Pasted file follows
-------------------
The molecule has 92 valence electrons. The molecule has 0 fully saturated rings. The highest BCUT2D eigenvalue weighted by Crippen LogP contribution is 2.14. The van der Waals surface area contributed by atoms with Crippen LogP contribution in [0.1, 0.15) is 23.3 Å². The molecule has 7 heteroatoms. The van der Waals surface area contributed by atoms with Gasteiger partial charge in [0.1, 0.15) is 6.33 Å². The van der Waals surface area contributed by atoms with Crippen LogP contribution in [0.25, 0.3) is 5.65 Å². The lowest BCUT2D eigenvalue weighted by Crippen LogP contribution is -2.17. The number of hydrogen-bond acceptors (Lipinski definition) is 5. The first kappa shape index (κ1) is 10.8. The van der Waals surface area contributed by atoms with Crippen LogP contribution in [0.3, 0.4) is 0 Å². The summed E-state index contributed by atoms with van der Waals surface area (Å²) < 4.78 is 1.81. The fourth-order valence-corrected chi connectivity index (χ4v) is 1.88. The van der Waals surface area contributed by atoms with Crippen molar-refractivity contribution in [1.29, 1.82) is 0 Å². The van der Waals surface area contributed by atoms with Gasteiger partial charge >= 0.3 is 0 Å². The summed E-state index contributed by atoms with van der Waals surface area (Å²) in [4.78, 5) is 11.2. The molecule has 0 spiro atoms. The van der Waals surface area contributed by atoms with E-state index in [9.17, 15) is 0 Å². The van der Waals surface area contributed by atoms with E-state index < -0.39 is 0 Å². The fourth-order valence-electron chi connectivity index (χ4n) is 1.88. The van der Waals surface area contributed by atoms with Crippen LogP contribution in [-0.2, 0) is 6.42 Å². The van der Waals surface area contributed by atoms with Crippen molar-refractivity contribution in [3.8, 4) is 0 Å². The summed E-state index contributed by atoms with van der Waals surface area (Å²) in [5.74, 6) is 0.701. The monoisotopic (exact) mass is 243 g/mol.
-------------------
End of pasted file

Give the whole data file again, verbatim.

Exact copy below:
The molecule has 92 valence electrons. The molecule has 0 fully saturated rings. The highest BCUT2D eigenvalue weighted by Crippen LogP contribution is 2.14. The van der Waals surface area contributed by atoms with Crippen LogP contribution in [0.1, 0.15) is 23.3 Å². The molecule has 7 heteroatoms. The van der Waals surface area contributed by atoms with Gasteiger partial charge in [0.1, 0.15) is 6.33 Å². The van der Waals surface area contributed by atoms with Crippen LogP contribution in [0.25, 0.3) is 5.65 Å². The lowest BCUT2D eigenvalue weighted by Crippen LogP contribution is -2.17. The number of hydrogen-bond acceptors (Lipinski definition) is 5. The first kappa shape index (κ1) is 10.8. The van der Waals surface area contributed by atoms with Crippen LogP contribution in [0.3, 0.4) is 0 Å². The summed E-state index contributed by atoms with van der Waals surface area (Å²) < 4.78 is 1.81. The fourth-order valence-corrected chi connectivity index (χ4v) is 1.88. The van der Waals surface area contributed by atoms with Crippen molar-refractivity contribution in [1.29, 1.82) is 0 Å². The van der Waals surface area contributed by atoms with Gasteiger partial charge >= 0.3 is 0 Å². The summed E-state index contributed by atoms with van der Waals surface area (Å²) in [4.78, 5) is 11.2. The molecule has 0 spiro atoms. The van der Waals surface area contributed by atoms with E-state index in [9.17, 15) is 0 Å². The van der Waals surface area contributed by atoms with E-state index < -0.39 is 0 Å². The fourth-order valence-electron chi connectivity index (χ4n) is 1.88. The van der Waals surface area contributed by atoms with Crippen LogP contribution in [-0.2, 0) is 6.42 Å². The van der Waals surface area contributed by atoms with Crippen molar-refractivity contribution in [3.8, 4) is 0 Å². The summed E-state index contributed by atoms with van der Waals surface area (Å²) in [5.74, 6) is 0.701. The monoisotopic (exact) mass is 243 g/mol.